In past posts I have written about how COV19 can be predicted upon using time series analysis using both Facebook Prophet and statsmodels, with a link to a recent post being found here:- How Artificial Intelligence is used to predict new cases of Coronavirus in the UK for January 2021 | by Tracyrenee | Artificial Intelligence in Plain English | Dec, 2020 | Medium
In the post I cited, I predicted on the COV19 new cases using Facebook Prophet and the root mean squared error for the prediction on the validation set was 8462.
In this post I intend to explore another method of predicting on a univariate time series using only numpy for algebraic equations and predictions, pandas for data manipulation, matplotlib for graphical analysis, and finally sklearn for making predictions.
I created the program in Google Colab because it is a free online Jupyter Notebook that has Python and several libraries already installed. I would like to point out, however, that the most current versions of the libraries are not always installed, so it may be necessary to install those upgrades before the most current functions can be used.
Once I created the program in the Jupyter Notebook, I imported the main libraries that I would need, being pandas, numpy and matplotlib.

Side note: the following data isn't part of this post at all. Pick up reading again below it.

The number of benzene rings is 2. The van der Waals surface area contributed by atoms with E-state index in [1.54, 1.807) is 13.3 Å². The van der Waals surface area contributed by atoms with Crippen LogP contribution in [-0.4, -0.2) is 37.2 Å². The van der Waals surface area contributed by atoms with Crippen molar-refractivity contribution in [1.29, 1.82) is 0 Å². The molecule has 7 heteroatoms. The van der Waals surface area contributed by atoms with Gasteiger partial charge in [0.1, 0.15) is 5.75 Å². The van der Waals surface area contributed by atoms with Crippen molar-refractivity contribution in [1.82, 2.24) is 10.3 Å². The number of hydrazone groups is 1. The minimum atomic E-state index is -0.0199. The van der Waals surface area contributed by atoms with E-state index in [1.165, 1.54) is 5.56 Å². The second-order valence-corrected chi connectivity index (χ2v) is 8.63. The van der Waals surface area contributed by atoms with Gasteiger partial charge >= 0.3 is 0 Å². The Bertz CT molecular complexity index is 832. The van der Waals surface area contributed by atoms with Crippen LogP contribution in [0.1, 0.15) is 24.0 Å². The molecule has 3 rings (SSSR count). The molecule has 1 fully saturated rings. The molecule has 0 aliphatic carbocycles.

I then read in the csv file that had the statistics of the in it, from the Our World in Data website. This dataset is updated daily, so it will need to be reloaded into the directory it is stored in daily. One observation I have made is the file gets larger every day. The link to Our World in Data csv file can be found here:- Coronavirus Source Data — Our World in Data
Because I was looking for the new cases concerning the UK in particular, I filtered out the UK’s statistics from the dataframe:-
I then created a univariate dataframe that contains time series data on the new cases of COV19:-
I then time stamped the date column and set it as the index to enable the time series analysis to take place:-
Using matplotlib, I created a graph of the time series new cases. As can be seen in the graph, there have been three surges of COV19 new cases, which has led to three separate lockdowns. The two most recent lockdowns are the result of the fact that there is a UK variant to the virus that is much more infectious than the original version of the disease:-
Pandas has a lag_plot function that is a scatter plot for a time series and the same data lagged. A lag plot can be graphed to see if the time series data follows any pattern. A lag plot is drawn by representing the time series data in the x axis and the lag of the time series data point in the y axis. By drawing a lag plot, patterns like randomness, seasonality and other trends can be searched for. The diagram below is the lag plot that I created on the UK’s COV19 new cases:-
A correlation matrix is a matrix structure that helps to analyze the relationship between the data variables. It represents the correlation value between a range of 0 and 1. The positive value represents good correlation and a negative value represents low correlation and value equivalent to zero represents no dependency between the particular set of variables. Below is a correlation matrix I created on the data that represents the UK’s new cases. As can be seen, there is a strong correlation the data in various points in time:-